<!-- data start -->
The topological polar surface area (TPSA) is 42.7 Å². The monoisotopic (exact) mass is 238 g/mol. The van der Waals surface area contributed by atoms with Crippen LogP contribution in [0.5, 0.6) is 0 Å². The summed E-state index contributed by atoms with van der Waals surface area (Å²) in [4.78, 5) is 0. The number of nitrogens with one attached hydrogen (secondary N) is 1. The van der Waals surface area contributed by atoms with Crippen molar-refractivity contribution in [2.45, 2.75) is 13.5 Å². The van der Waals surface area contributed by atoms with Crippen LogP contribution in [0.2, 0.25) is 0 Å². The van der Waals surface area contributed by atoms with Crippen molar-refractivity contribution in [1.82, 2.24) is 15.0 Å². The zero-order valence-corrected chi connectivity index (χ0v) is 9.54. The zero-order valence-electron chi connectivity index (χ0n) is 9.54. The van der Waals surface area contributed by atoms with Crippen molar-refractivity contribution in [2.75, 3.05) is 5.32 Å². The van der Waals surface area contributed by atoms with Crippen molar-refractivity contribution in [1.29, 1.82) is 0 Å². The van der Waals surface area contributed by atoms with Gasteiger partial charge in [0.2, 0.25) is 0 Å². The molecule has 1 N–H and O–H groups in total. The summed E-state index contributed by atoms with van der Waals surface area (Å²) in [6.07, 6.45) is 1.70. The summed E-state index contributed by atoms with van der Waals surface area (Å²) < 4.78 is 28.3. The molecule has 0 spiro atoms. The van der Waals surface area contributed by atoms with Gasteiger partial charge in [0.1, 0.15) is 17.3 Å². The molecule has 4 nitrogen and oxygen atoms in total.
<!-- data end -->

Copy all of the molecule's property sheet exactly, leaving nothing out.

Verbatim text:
The topological polar surface area (TPSA) is 42.7 Å². The monoisotopic (exact) mass is 238 g/mol. The van der Waals surface area contributed by atoms with Crippen LogP contribution in [0.5, 0.6) is 0 Å². The summed E-state index contributed by atoms with van der Waals surface area (Å²) in [4.78, 5) is 0. The number of nitrogens with one attached hydrogen (secondary N) is 1. The van der Waals surface area contributed by atoms with Crippen molar-refractivity contribution in [2.45, 2.75) is 13.5 Å². The van der Waals surface area contributed by atoms with Crippen LogP contribution in [0.2, 0.25) is 0 Å². The van der Waals surface area contributed by atoms with Crippen molar-refractivity contribution in [1.82, 2.24) is 15.0 Å². The zero-order valence-corrected chi connectivity index (χ0v) is 9.54. The zero-order valence-electron chi connectivity index (χ0n) is 9.54. The van der Waals surface area contributed by atoms with Crippen molar-refractivity contribution in [2.75, 3.05) is 5.32 Å². The van der Waals surface area contributed by atoms with Crippen molar-refractivity contribution in [1.29, 1.82) is 0 Å². The van der Waals surface area contributed by atoms with Gasteiger partial charge in [0.2, 0.25) is 0 Å². The molecule has 1 N–H and O–H groups in total. The summed E-state index contributed by atoms with van der Waals surface area (Å²) in [6.07, 6.45) is 1.70. The summed E-state index contributed by atoms with van der Waals surface area (Å²) < 4.78 is 28.3. The molecule has 0 spiro atoms. The van der Waals surface area contributed by atoms with Gasteiger partial charge in [0.1, 0.15) is 17.3 Å². The molecule has 4 nitrogen and oxygen atoms in total.